Clinical nephrology 12/2014; 82(12):379-86. DOI:10.5414/CN108348 · 1.13 Impact Factor
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    • "Neutrophil gelatinase-associated lipocalin (NG- AL), a 25-kDa small protein, is a member of the lipocalin family that is expressed at low levels in several human tissues and rapidly released from renal tubular cells after various injuring stimuli [6]. Serum and urinary NGAL are arguably the most promising emerging biomarkers for early detection of acute kidney injury [7]. "
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    ABSTRACT: Background: A revised classification of chronic kidney disease (CKD) was proposed by the Kidney Disease: Improving Global Outcomes (KDIGO) in 2012. Neutrophil gelatinase-associated lipocalin (NGAL) was considered as one of the most promising biomarkers in clinical nephrology. The aim of this study was to examine the level of NGAL in patients with different impairment of GFR based on the new classification, and to evaluate whether NGAL in serum or urine was associated with different risk categories in CKD patients. Methods: A cross-sectional study was performed in 240 patients with CKD. NGAL, serum cystatin C, β₂-macroglobulin (β₂-MG), urine α₁-macroglobulin (α₁-MG) and albuminuria were tested in patients with various degrees of renal impairment. Results: Good correlation was found between the NGAL and the cystatin C, β₂-MG and the α₁-MG (r > 0.7). The level of sNGAL in CKD stage 3b was more than that in CKD stage 3a (P = 0.025). The concentration of the NGAL increased progressively with the increasing of risk categories (proposed by the revised CKD classification). The cutoff value of NGAL was calculated from stage 2 to stage 5. ROC analysis showed good AUC (sNGAL > 0.8, uNGAL > 0.7) and high specificity (sNGAL > 87%, uNGAL > 90%) on the cutoff value of NGAL. Conclusion: The results confirm NGAL as a useful biomarker in clinical nephrology which is helpful to diagnosis and evaluate the categories for CKD proposed by the KDIGO.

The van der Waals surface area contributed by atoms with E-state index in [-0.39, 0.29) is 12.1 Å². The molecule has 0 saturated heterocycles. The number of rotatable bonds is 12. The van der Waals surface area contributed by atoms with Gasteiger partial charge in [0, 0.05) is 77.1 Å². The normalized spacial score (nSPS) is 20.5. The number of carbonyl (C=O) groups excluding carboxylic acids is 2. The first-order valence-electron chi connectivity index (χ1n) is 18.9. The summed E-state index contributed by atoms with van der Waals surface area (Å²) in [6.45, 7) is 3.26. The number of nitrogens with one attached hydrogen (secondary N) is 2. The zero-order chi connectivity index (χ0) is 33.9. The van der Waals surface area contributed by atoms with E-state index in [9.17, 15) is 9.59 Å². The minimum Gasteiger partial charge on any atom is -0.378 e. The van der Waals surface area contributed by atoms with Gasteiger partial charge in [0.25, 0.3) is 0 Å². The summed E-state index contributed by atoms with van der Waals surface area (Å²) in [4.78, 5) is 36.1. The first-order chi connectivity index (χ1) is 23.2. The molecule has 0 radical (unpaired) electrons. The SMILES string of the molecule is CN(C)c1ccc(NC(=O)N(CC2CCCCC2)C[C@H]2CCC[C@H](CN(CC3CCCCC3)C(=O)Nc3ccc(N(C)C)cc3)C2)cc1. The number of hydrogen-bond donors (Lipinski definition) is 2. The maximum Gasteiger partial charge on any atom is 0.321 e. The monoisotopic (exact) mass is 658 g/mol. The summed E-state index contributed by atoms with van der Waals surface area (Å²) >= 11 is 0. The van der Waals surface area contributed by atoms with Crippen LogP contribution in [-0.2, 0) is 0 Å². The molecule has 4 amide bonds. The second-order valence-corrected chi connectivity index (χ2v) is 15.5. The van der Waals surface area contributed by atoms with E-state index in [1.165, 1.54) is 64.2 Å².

International journal of clinical and experimental pathology 11/2014; 7(10):7172-81. · 1.89 Impact Factor
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    • "New potential candidate biomarkers for AKI include: NGAL, KIM-1, IL-18, and L-FABP (1, 12). "
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    ABSTRACT: Acute kidney injury (AKI) is closely associated with the mortality of hospitalized patients and long-term development of chronic kidney disease, especially in children. The purpose of our study was to assess the evidence of contrast-induced AKI after cardiac catheterization in children with heart disease and evaluate the clinical usefulness of candidate biomarkers in AKI. A total of 26 children undergoing cardiac catheterization due to various heart diseases were selected and urine and blood samples were taken at 0 hr, 6 hr, 24 hr, and 48 hr after cardiac catheterization. Until 48 hr after cardiac catheterization, there was no significant increase in serum creatinine level in all patients. Unlike urine kidney injury molecule-1, IL-18 and neutrophil gelatinase-associated lipocalin, urine liver-type fatty acid-binding protein (L-FABP) level showed biphasic pattern and the significant difference in the levels of urine L-FABP between 24 and 48 hr. We suggest that urine L-FABP can be one of the useful biomarkers to detect subclinical AKI developed by the contrast before cardiac surgery. Graphical Abstract
    Journal of Korean Medical Science 08/2014; 29(8):1102-7. DOI:10.3346/jkms.2014.29.8.1102 · 1.27 Impact Factor